**Contact Info**

Department of Applied Mathematics

University of Waterloo

Waterloo, Ontario

Canada N2L 3G1

Phone: 519-888-4567, ext. 32700

Fax: 519-746-4319

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The thrust which keeps a rocket aloft is generated both in the rocket engine and by accelerating the exhaust gases through a nozzle which further accelerates the flow up to supersonic speeds. What we will be modeling is the flow through the nozzle. It is easy to imagine how being able to model this in a computer can save a lot of time in building experimental models since a virtual model takes a lot less time and effort to build, and numerical experiments can be run quickly for various types of parameter values.

For those of you who are familiar with physics, the fundamental principle at work in providing thrust for a rocket is Newton's third law:

*"For every action there is an equal and opposite reaction."*

So when we accelerate the exhaust flow an equal amount of force is applied in the opposite direction to the rocket itself.

The idealized supersonic flow nozzle is known as the **De Laval Nozzle** after the Swedish inventor Gustav de Laval.

The nozzle is characterized by an area profile that converges to a minimum area and then expands outwards. What is interesting and non-intuitive about this model is that the flow accelerates everywhere in the nozzle! The minimum area point divides the flow into two fundamentally different regimes, one where the flow travels slower than the speed of sound and one where it travels faster than the speed of sound.

In order to visualize the subsonic flow first imagine pinching the nozzle of a garden hose. When you pinch it, the water shoots out faster and farther than before. Whereas the to visualize the supersonic region, however, behaves more like cars driving on a highway. If you lose a lane due to construction the traffic flow slows down but as soon as the obstruction is passed and the highway expands, the flow speeds up.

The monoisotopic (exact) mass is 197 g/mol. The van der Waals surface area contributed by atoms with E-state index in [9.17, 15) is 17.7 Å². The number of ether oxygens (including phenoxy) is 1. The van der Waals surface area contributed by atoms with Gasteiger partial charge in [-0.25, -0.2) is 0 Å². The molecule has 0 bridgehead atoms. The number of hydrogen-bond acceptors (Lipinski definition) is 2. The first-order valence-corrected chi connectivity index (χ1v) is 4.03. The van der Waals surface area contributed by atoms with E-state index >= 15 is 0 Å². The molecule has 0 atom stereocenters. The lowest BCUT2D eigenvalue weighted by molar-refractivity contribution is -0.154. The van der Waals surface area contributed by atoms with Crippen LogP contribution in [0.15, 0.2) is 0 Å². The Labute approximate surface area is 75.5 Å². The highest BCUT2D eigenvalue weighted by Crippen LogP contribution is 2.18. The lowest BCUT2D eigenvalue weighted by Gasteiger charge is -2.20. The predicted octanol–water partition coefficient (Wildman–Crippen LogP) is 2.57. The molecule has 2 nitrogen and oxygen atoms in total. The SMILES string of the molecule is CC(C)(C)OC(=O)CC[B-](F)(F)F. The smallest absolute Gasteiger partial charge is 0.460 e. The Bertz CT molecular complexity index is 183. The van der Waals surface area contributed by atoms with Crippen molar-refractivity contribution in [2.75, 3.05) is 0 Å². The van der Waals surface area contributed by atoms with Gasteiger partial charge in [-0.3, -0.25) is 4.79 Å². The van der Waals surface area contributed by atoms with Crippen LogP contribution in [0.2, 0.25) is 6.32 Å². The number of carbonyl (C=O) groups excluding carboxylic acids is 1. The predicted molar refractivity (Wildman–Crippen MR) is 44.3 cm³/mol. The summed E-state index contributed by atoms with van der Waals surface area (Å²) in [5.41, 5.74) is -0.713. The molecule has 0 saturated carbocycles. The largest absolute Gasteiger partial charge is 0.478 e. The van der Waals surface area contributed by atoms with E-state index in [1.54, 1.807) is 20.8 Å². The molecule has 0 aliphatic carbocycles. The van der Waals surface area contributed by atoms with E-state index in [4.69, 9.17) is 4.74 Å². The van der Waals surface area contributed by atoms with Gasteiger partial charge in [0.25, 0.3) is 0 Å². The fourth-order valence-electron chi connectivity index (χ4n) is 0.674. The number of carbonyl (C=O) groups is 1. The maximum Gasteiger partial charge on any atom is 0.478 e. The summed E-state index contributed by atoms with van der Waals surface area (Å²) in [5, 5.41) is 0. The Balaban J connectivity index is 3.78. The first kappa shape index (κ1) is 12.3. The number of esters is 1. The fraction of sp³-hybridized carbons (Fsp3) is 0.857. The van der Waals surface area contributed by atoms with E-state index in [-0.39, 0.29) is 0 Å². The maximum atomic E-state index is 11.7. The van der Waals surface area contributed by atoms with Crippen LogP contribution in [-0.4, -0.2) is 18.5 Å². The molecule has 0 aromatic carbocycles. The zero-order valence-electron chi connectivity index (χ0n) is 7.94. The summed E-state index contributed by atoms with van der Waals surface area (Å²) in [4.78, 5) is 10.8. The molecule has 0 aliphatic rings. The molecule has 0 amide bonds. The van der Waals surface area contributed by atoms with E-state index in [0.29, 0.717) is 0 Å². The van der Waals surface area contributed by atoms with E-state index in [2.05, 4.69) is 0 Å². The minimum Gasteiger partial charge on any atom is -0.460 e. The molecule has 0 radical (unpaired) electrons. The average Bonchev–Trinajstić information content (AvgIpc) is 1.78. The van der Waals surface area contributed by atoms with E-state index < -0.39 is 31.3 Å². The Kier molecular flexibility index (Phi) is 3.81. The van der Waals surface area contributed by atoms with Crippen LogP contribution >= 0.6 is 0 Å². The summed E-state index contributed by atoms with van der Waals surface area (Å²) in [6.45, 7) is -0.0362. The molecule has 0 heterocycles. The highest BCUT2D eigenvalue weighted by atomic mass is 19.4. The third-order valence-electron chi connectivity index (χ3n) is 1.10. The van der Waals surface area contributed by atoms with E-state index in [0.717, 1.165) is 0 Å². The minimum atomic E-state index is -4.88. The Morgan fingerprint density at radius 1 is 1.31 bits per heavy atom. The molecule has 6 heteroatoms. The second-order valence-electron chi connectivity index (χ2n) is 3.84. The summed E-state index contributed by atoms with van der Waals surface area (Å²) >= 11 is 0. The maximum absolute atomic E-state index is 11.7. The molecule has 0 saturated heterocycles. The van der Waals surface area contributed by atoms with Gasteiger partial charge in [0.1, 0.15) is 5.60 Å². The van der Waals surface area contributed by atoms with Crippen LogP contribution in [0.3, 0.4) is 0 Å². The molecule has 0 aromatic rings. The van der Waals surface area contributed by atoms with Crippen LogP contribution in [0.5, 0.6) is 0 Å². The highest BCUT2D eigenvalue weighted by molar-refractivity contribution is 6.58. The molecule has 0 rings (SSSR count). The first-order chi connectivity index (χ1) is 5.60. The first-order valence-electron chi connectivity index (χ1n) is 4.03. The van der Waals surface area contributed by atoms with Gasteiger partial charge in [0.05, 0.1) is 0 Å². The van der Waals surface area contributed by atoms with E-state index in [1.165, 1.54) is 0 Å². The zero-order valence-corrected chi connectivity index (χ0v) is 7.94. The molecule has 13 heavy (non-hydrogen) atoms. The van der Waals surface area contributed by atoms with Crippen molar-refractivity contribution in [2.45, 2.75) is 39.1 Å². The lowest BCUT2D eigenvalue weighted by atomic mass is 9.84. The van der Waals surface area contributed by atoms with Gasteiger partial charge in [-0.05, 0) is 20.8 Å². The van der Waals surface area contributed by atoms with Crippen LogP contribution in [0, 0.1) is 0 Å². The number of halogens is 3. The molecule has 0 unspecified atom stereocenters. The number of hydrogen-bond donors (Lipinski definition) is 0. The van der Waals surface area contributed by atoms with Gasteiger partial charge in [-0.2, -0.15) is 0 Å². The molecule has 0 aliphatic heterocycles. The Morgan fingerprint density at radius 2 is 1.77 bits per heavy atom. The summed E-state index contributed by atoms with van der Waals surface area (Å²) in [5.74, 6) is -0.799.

You might think that the key to building better and faster rockets is to simply build bigger and more efficient rocket motors, but as we will see it is not improving the combustion process but channeling the engine's exhaust through a properly designed nozzle that is the best way to get a higher flying rocket. The correct way to design a nozzle was first put forward theoretically in the mid 1800's but the first large scale use of these ideas occurred early out during the second world war.

Werner Von Braun and his German engineers designed and constructed the fearsome V2 rocket which could travel at speeds of up to 5500 km/hour. These same designs and principles were directly employed in building all subsequent space traveling rockets.

In the diagram you can see a rough sketch of a rocket design. Notice the nozzle at the bottom, which will be the focus of our numerical explorations. If you would like to learn more about rockets, NASA has some wonderful resources or ScienceBits does a very nice derivation of the equations governing water bottle rockets.

The equations describing the supersonic nozzle fall under the general category of differential equations. There exist already many numerical methods for differential equations that compute complete solutions to any desired accuracy from initial data. These algorithms form part of a base set of numerical recipes which can be adapted by Applied Mathematics students when solving specific problems. You can learn a bit more about some of these algorithms, such as the famous Runge-Kutta method for solving.

Below is a plot showing some numerical results obtained, namely the speed of the gas as it travels through the nozzle. The flow velocity is subsonic at first, but becomes supersonic later, thus providing thrust to the rocket.

**Contact Info**

Department of Applied Mathematics

University of Waterloo

Waterloo, Ontario

Canada N2L 3G1

Phone: 519-888-4567, ext. 32700

Fax: 519-746-4319

PDF files require Adobe Acrobat Reader

University of Waterloo

University of Waterloo

43.471468

-80.544205

200 University Avenue West

Waterloo,
ON,
Canada
N2L 3G1

The University of Waterloo acknowledges that much of our work takes place on the traditional territory of the Neutral, Anishinaabeg and Haudenosaunee peoples. Our main campus is situated on the Haldimand Tract, the land promised to the Six Nations that includes six miles on each side of the Grand River. Our active work toward reconciliation takes place across our campuses through research, learning, teaching, and community building, and is centralized within our Indigenous Initiatives Office.